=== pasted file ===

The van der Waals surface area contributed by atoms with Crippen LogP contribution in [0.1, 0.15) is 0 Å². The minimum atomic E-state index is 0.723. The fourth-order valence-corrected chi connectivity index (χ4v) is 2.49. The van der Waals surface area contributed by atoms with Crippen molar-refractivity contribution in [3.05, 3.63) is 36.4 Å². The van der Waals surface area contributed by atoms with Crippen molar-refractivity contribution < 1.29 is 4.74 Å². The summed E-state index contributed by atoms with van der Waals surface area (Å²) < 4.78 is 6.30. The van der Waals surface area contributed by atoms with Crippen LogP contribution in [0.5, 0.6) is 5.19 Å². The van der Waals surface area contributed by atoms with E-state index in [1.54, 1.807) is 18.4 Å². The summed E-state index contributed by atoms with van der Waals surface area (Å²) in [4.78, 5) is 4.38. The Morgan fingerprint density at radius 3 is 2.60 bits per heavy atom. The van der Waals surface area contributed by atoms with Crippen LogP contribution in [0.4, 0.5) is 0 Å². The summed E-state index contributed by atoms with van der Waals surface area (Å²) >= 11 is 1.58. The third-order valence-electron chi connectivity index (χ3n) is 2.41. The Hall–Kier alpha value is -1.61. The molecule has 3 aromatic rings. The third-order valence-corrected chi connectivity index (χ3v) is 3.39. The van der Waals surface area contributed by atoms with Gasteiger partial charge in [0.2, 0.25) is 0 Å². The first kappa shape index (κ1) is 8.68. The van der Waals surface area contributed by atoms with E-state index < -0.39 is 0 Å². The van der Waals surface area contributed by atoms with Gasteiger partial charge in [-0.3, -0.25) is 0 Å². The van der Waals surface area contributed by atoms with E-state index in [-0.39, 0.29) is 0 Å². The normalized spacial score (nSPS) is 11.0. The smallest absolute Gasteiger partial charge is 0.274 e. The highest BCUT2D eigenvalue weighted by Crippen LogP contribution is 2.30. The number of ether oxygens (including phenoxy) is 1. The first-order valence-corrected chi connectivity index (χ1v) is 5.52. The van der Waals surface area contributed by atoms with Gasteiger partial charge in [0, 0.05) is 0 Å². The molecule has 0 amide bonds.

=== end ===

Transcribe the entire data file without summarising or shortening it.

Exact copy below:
The van der Waals surface area contributed by atoms with Crippen LogP contribution in [0.1, 0.15) is 0 Å². The minimum atomic E-state index is 0.723. The fourth-order valence-corrected chi connectivity index (χ4v) is 2.49. The van der Waals surface area contributed by atoms with Crippen molar-refractivity contribution in [3.05, 3.63) is 36.4 Å². The van der Waals surface area contributed by atoms with Crippen molar-refractivity contribution < 1.29 is 4.74 Å². The summed E-state index contributed by atoms with van der Waals surface area (Å²) < 4.78 is 6.30. The van der Waals surface area contributed by atoms with Crippen LogP contribution in [0.5, 0.6) is 5.19 Å². The van der Waals surface area contributed by atoms with E-state index in [1.54, 1.807) is 18.4 Å². The summed E-state index contributed by atoms with van der Waals surface area (Å²) in [4.78, 5) is 4.38. The Morgan fingerprint density at radius 3 is 2.60 bits per heavy atom. The van der Waals surface area contributed by atoms with Crippen LogP contribution in [0.4, 0.5) is 0 Å². The summed E-state index contributed by atoms with van der Waals surface area (Å²) >= 11 is 1.58. The third-order valence-electron chi connectivity index (χ3n) is 2.41. The Hall–Kier alpha value is -1.61. The molecule has 3 aromatic rings. The third-order valence-corrected chi connectivity index (χ3v) is 3.39. The van der Waals surface area contributed by atoms with Gasteiger partial charge in [0.2, 0.25) is 0 Å². The first kappa shape index (κ1) is 8.68. The van der Waals surface area contributed by atoms with E-state index < -0.39 is 0 Å². The van der Waals surface area contributed by atoms with Gasteiger partial charge in [-0.3, -0.25) is 0 Å². The van der Waals surface area contributed by atoms with E-state index in [-0.39, 0.29) is 0 Å². The normalized spacial score (nSPS) is 11.0. The smallest absolute Gasteiger partial charge is 0.274 e. The highest BCUT2D eigenvalue weighted by Crippen LogP contribution is 2.30. The number of ether oxygens (including phenoxy) is 1. The first-order valence-corrected chi connectivity index (χ1v) is 5.52. The van der Waals surface area contributed by atoms with Gasteiger partial charge in [0, 0.05) is 0 Å². The molecule has 0 amide bonds.